My challenge will be to guide my own actions this year by this imperative and to use this blog as a measure of how well I am able to do it.

We will see if I can (or Kant).

Tuesday, January 01, 2013

Welcome 2013

It's a new year and one of my resolutions is to try to keep up with my blogging.  One thing I need to decide is how I want to use my blog.  I have posted personal events, political rants, pictures, book reviews and so on.  Should I try to start another blog for politics and keep this one personal or just simplify and post whatever I want to write or show at the time. Right now, I am staying with the latter.

Anyway, 2012 was a pretty good year.  Teaching is very demanding, but I think I am learning a thing or two about the new methods they want us to incorporate in our instruction.  Next year, I understand, we switch to Common Core State Standards, and that will present a host of new problems. But I have always been able to roll with the punches, so I have no reason to believe I won't be able to go with the new standards. I am already using them along side the old state standards (PASS).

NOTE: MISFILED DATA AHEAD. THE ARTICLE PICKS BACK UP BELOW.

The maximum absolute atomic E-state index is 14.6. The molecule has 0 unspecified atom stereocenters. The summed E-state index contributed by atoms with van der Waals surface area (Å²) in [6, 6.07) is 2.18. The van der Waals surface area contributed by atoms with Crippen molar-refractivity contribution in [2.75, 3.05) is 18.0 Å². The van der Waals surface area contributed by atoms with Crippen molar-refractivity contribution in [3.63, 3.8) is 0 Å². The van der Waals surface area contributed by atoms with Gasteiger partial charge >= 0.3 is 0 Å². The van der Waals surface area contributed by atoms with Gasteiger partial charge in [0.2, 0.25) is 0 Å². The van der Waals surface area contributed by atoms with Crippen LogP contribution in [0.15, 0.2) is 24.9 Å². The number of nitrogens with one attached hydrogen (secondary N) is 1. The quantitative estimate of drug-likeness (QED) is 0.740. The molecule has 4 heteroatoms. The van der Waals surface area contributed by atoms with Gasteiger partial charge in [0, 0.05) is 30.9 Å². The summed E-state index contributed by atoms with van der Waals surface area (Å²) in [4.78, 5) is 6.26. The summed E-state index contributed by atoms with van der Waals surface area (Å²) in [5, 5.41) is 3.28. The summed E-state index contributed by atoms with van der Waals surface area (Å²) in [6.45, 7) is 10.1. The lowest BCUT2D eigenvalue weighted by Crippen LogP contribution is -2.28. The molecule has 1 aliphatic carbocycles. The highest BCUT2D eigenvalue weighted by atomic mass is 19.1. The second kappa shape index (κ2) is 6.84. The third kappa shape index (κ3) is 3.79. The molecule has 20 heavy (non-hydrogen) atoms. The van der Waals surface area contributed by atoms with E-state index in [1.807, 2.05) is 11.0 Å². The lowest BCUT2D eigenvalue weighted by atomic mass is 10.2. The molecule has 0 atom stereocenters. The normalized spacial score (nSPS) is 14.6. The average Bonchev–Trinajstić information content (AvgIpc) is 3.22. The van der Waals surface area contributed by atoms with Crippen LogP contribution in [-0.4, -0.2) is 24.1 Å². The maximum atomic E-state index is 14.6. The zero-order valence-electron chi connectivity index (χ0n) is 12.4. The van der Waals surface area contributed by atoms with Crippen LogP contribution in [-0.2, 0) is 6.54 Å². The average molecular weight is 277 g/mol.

I am very happy with the re-election of Pres. Obama.  America has shown that it is NOT listening to the right-wing extremists who have taken over the Republican Party.  The nation will survive because we Americans know how to roll with the punches.

I hope everyone has a safe, prosperous, productive, and happy new year.

Let's get on with it.